But even without that personal grudge against byte bloat, Id have been struck by the irony in a recent tutorial article on the IBM developerWorks Web site that praised, as if it were a brand new productivity tool, the ancient uniq (as in "unique lines") filter utility for processing simple text files. What really caught my eye was the tease for that article that appeared on the developerWorks Linux home page: "Got logging nightmares? Save time and headaches by removing duplicate lines with uniq." There are layers upon layers of lessons to be taken from that perversely cheerful question. First: How many systems are busily generating log files, even as we speak, that no one will touch except to delete them when they take up too much disk space--so that they can start accumulating data in the dark, all over again?Theres been a lot of discussion lately about whether IT is crossing a threshold to become a more mature infrastructure of commodity technologies, rather than a white-hot crucible of disruptive innovation. Theres something to be said for the proposition that people are becoming more inclined to feel that what they have is good enough. But if were going to live with a product for a longer time before we consider it obsolete, shouldnt we look for products that wear well over that longer-lived relationship? Designing software, not merely to look good over a 90-day trial, but also to age gracefully, needs to become a priority during design. Lets make every byte count. Tell me if you think bytes are too cheap to meter.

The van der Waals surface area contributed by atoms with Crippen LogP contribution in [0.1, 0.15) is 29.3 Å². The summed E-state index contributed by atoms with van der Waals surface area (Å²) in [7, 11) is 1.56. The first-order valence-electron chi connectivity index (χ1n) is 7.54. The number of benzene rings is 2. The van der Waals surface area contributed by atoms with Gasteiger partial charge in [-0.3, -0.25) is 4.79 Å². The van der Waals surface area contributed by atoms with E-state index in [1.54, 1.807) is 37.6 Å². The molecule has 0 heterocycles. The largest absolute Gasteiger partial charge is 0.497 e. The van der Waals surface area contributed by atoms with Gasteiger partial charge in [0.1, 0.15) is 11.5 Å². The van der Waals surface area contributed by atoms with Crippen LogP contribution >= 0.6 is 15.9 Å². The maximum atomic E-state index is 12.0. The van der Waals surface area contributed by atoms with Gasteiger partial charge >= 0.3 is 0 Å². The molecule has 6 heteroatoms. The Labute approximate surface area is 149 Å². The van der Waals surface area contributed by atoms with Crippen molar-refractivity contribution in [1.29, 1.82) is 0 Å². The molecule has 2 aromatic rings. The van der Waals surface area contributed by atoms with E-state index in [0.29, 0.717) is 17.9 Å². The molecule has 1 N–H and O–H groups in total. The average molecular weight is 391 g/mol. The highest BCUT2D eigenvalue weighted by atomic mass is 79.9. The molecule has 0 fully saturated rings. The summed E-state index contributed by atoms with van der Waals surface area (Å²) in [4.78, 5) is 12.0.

Second: Why are logging functions in so many platform software products so crudely implemented, merely spewing out mostly uninteresting data instead of being written with a decent set of options for what gets recorded--and for how long its to be kept? Imagine the irony of deleting a years worth of logging data because its taking too much space, only to have a problem in the next week--and having only a weeks worth of logs to review. If logging is worth doing, isnt it worth doing well?